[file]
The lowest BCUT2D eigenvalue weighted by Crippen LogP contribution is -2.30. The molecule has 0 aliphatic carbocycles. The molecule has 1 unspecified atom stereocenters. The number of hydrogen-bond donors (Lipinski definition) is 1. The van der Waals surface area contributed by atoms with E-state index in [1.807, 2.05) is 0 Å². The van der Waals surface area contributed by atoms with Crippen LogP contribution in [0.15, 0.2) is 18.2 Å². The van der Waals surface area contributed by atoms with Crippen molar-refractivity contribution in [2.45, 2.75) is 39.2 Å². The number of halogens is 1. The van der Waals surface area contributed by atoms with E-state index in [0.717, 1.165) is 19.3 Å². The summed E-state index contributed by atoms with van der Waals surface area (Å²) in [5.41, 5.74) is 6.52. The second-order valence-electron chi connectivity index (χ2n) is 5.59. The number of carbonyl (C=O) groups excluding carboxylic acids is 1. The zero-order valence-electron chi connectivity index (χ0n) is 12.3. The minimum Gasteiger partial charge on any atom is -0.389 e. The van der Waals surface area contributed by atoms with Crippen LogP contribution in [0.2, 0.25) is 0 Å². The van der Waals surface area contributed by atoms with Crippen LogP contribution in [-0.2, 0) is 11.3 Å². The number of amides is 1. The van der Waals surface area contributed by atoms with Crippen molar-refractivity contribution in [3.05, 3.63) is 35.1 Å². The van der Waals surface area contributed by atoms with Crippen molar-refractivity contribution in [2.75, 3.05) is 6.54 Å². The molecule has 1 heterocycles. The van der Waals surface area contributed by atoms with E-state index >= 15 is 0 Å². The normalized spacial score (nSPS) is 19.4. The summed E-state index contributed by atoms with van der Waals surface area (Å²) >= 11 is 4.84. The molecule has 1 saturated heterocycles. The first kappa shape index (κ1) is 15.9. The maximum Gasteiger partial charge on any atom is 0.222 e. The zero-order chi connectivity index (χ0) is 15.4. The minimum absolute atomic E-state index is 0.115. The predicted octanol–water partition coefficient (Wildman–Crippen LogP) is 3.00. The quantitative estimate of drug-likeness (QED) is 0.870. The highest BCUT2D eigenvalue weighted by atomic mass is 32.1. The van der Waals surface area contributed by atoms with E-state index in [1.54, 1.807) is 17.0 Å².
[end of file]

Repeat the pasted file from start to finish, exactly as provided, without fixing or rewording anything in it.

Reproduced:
The lowest BCUT2D eigenvalue weighted by Crippen LogP contribution is -2.30. The molecule has 0 aliphatic carbocycles. The molecule has 1 unspecified atom stereocenters. The number of hydrogen-bond donors (Lipinski definition) is 1. The van der Waals surface area contributed by atoms with E-state index in [1.807, 2.05) is 0 Å². The van der Waals surface area contributed by atoms with Crippen LogP contribution in [0.15, 0.2) is 18.2 Å². The van der Waals surface area contributed by atoms with Crippen molar-refractivity contribution in [2.45, 2.75) is 39.2 Å². The number of halogens is 1. The van der Waals surface area contributed by atoms with E-state index in [0.717, 1.165) is 19.3 Å². The summed E-state index contributed by atoms with van der Waals surface area (Å²) in [5.41, 5.74) is 6.52. The second-order valence-electron chi connectivity index (χ2n) is 5.59. The number of carbonyl (C=O) groups excluding carboxylic acids is 1. The zero-order valence-electron chi connectivity index (χ0n) is 12.3. The minimum Gasteiger partial charge on any atom is -0.389 e. The van der Waals surface area contributed by atoms with Crippen LogP contribution in [0.2, 0.25) is 0 Å². The van der Waals surface area contributed by atoms with Crippen LogP contribution in [-0.2, 0) is 11.3 Å². The number of amides is 1. The van der Waals surface area contributed by atoms with Crippen molar-refractivity contribution in [3.05, 3.63) is 35.1 Å². The van der Waals surface area contributed by atoms with Crippen molar-refractivity contribution in [2.75, 3.05) is 6.54 Å². The molecule has 1 heterocycles. The van der Waals surface area contributed by atoms with E-state index >= 15 is 0 Å². The normalized spacial score (nSPS) is 19.4. The summed E-state index contributed by atoms with van der Waals surface area (Å²) >= 11 is 4.84. The molecule has 1 saturated heterocycles. The first kappa shape index (κ1) is 15.9. The maximum Gasteiger partial charge on any atom is 0.222 e. The zero-order chi connectivity index (χ0) is 15.4. The minimum absolute atomic E-state index is 0.115. The predicted octanol–water partition coefficient (Wildman–Crippen LogP) is 3.00. The quantitative estimate of drug-likeness (QED) is 0.870. The highest BCUT2D eigenvalue weighted by atomic mass is 32.1. The van der Waals surface area contributed by atoms with E-state index in [1.54, 1.807) is 17.0 Å².